On Sat, 16 Nov 2019 at 08:38, Nicolas Mailhot via devel
Le samedi 16 novembre 2019 à 03:38 +0100, clime a écrit :
> > A true solution would be blending modularity into RPM.
> > At build time as well as at installation time.
> I agree this would be the best. Basically, final
> product of a module build should be an rpm. modulemd
> file should be kind of a meta-spec file
There should be no need for a modulemd *at* *all*.
modulemd + related infrastructure gives you distributed building,
which is cool if you want to build a "solution" i.e. multiple software
packages all combined to serve a particular use-case. Also passing
compile time option to tweak the given build is allowed by modulemd.
You don't get something like that when building a spec file and i think
it would be hard to achieve.
> Specifying a module stream target for a build should be just an rpm
> variable, in ~/.config/rpm/macros or passed on the cli to rpmbuild,
> Exactly like we do with dist. We managed to handle multiple
> distribution releases with dist, even if it was not a core rpm concept,
> without needing to change rpm at all. And it works. And it didn't cause
> half the havoc of modules.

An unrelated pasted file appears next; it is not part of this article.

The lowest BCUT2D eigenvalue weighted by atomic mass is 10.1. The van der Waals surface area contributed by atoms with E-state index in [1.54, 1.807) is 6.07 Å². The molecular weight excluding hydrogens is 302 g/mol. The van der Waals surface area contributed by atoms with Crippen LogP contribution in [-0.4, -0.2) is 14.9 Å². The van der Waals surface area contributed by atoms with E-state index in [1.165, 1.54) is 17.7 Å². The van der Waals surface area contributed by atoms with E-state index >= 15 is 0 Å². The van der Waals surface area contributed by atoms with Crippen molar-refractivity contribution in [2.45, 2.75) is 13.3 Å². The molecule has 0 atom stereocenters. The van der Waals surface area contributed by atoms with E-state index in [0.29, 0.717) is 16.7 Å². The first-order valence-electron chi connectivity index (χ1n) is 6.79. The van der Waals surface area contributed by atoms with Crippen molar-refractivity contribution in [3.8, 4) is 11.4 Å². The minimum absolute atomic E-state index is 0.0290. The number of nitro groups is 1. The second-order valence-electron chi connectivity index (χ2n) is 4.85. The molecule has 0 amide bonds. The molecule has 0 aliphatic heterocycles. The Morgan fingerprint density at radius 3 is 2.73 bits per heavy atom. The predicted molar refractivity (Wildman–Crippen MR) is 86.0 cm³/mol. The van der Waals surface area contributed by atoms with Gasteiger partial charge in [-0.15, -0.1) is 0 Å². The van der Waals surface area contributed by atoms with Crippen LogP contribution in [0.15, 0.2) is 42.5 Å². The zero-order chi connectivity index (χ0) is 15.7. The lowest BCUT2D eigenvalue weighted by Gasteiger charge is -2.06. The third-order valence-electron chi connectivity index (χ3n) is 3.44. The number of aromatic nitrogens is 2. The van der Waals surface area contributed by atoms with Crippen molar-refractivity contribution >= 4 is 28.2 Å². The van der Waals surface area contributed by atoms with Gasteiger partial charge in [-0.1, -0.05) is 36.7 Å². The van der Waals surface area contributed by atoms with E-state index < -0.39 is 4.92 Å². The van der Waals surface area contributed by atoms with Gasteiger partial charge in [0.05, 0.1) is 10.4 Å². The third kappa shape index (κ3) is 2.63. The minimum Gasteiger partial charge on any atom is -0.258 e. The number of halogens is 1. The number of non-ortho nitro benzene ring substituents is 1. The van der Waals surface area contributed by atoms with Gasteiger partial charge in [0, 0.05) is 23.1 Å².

> Sure, do some rpm fixing if necessary so the result feels less like a
> kludge than %dist. But, don’t rely on an external framework to do
> things for you instead of doing the necessary work (if any) at the
> component format level.
> Module upgrade and conflict resolution strategies should be just dnf
> modules over this basic rpm format. So we can have change the strategy
> over time without changing the packages and specs themselves.
> And *then*, you can build all kinds of templating management frameworks
> over those basic format changes. In fact people being people they will
> build multiple frameworks, in all kind of languages, and argue
> endlessly which one is best. That won’t matter because the low-level
> module info and format will exist directly in rpm.
> Modules started with the end-user management framework (porcelain)
> part, and got lost somewhere trying to decide how to map it to low
> level concepts. That, does not work. Start from fundations before
> arguing about the roof decorations.
> Nicolas Mailhot
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